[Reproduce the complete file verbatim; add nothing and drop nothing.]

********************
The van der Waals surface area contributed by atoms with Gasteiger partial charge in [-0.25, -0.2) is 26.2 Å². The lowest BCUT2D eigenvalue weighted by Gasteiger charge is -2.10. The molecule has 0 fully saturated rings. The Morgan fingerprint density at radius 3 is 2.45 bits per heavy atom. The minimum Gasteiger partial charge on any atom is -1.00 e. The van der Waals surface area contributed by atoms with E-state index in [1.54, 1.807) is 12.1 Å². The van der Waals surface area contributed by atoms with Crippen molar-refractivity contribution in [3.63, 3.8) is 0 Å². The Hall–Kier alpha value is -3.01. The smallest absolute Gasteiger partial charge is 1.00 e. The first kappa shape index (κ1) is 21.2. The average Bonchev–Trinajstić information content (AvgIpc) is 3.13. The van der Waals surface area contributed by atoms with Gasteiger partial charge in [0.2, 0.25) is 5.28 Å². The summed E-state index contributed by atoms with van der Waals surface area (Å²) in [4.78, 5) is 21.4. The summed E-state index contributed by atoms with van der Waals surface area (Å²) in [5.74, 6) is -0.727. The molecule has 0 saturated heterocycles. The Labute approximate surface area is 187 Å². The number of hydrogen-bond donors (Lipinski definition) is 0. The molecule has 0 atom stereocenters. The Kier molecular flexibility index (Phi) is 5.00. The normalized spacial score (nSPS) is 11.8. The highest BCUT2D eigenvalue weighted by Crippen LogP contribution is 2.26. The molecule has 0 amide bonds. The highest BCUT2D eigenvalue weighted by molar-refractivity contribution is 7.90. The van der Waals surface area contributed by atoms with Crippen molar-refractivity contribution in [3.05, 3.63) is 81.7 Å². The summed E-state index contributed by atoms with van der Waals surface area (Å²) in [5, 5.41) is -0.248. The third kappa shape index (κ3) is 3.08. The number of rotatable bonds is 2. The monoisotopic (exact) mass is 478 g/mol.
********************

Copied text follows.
The van der Waals surface area contributed by atoms with Gasteiger partial charge in [-0.25, -0.2) is 26.2 Å². The lowest BCUT2D eigenvalue weighted by Gasteiger charge is -2.10. The molecule has 0 fully saturated rings. The Morgan fingerprint density at radius 3 is 2.45 bits per heavy atom. The minimum Gasteiger partial charge on any atom is -1.00 e. The van der Waals surface area contributed by atoms with E-state index in [1.54, 1.807) is 12.1 Å². The van der Waals surface area contributed by atoms with Crippen molar-refractivity contribution in [3.63, 3.8) is 0 Å². The Hall–Kier alpha value is -3.01. The smallest absolute Gasteiger partial charge is 1.00 e. The first kappa shape index (κ1) is 21.2. The average Bonchev–Trinajstić information content (AvgIpc) is 3.13. The van der Waals surface area contributed by atoms with Gasteiger partial charge in [0.2, 0.25) is 5.28 Å². The summed E-state index contributed by atoms with van der Waals surface area (Å²) in [4.78, 5) is 21.4. The summed E-state index contributed by atoms with van der Waals surface area (Å²) in [5.74, 6) is -0.727. The molecule has 0 saturated heterocycles. The Labute approximate surface area is 187 Å². The number of hydrogen-bond donors (Lipinski definition) is 0. The molecule has 0 atom stereocenters. The Kier molecular flexibility index (Phi) is 5.00. The normalized spacial score (nSPS) is 11.8. The highest BCUT2D eigenvalue weighted by Crippen LogP contribution is 2.26. The molecule has 0 amide bonds. The highest BCUT2D eigenvalue weighted by molar-refractivity contribution is 7.90. The van der Waals surface area contributed by atoms with Crippen molar-refractivity contribution in [3.05, 3.63) is 81.7 Å². The summed E-state index contributed by atoms with van der Waals surface area (Å²) in [5, 5.41) is -0.248. The third kappa shape index (κ3) is 3.08. The number of rotatable bonds is 2. The monoisotopic (exact) mass is 478 g/mol.